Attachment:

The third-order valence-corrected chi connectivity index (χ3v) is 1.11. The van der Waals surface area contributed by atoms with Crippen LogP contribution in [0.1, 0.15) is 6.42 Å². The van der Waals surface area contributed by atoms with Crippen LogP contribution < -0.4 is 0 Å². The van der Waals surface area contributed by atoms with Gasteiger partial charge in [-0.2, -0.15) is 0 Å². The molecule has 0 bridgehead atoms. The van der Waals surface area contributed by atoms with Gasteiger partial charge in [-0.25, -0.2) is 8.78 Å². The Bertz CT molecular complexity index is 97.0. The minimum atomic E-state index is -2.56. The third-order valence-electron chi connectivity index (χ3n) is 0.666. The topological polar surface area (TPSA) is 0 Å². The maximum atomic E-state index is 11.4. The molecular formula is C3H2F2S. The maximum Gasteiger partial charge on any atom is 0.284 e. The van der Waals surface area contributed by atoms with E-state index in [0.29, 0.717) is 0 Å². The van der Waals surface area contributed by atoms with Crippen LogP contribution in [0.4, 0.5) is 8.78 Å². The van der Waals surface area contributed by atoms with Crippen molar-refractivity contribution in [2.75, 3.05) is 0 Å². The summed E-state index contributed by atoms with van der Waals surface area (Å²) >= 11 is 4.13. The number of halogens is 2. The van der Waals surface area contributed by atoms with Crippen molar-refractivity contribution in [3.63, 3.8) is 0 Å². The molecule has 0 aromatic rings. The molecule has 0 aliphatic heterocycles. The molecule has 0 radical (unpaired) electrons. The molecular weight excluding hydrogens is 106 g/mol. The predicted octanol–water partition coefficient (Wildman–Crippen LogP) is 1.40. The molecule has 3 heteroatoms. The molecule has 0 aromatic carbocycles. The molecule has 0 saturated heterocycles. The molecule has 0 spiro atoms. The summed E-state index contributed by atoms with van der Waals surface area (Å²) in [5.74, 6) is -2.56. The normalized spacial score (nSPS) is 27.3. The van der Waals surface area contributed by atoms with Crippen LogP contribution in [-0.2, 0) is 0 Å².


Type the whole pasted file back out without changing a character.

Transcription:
The third-order valence-corrected chi connectivity index (χ3v) is 1.11. The van der Waals surface area contributed by atoms with Crippen LogP contribution in [0.1, 0.15) is 6.42 Å². The van der Waals surface area contributed by atoms with Crippen LogP contribution < -0.4 is 0 Å². The van der Waals surface area contributed by atoms with Gasteiger partial charge in [-0.2, -0.15) is 0 Å². The molecule has 0 bridgehead atoms. The van der Waals surface area contributed by atoms with Gasteiger partial charge in [-0.25, -0.2) is 8.78 Å². The Bertz CT molecular complexity index is 97.0. The minimum atomic E-state index is -2.56. The third-order valence-electron chi connectivity index (χ3n) is 0.666. The topological polar surface area (TPSA) is 0 Å². The maximum atomic E-state index is 11.4. The molecular formula is C3H2F2S. The maximum Gasteiger partial charge on any atom is 0.284 e. The van der Waals surface area contributed by atoms with E-state index in [0.29, 0.717) is 0 Å². The van der Waals surface area contributed by atoms with Crippen LogP contribution in [0.4, 0.5) is 8.78 Å². The van der Waals surface area contributed by atoms with Crippen molar-refractivity contribution in [2.75, 3.05) is 0 Å². The summed E-state index contributed by atoms with van der Waals surface area (Å²) >= 11 is 4.13. The number of halogens is 2. The van der Waals surface area contributed by atoms with Crippen molar-refractivity contribution in [3.63, 3.8) is 0 Å². The molecule has 0 aromatic rings. The molecule has 0 aliphatic heterocycles. The molecule has 0 radical (unpaired) electrons. The molecular weight excluding hydrogens is 106 g/mol. The predicted octanol–water partition coefficient (Wildman–Crippen LogP) is 1.40. The molecule has 3 heteroatoms. The molecule has 0 aromatic carbocycles. The molecule has 0 saturated heterocycles. The molecule has 0 spiro atoms. The summed E-state index contributed by atoms with van der Waals surface area (Å²) in [5.74, 6) is -2.56. The normalized spacial score (nSPS) is 27.3. The van der Waals surface area contributed by atoms with Crippen LogP contribution in [-0.2, 0) is 0 Å².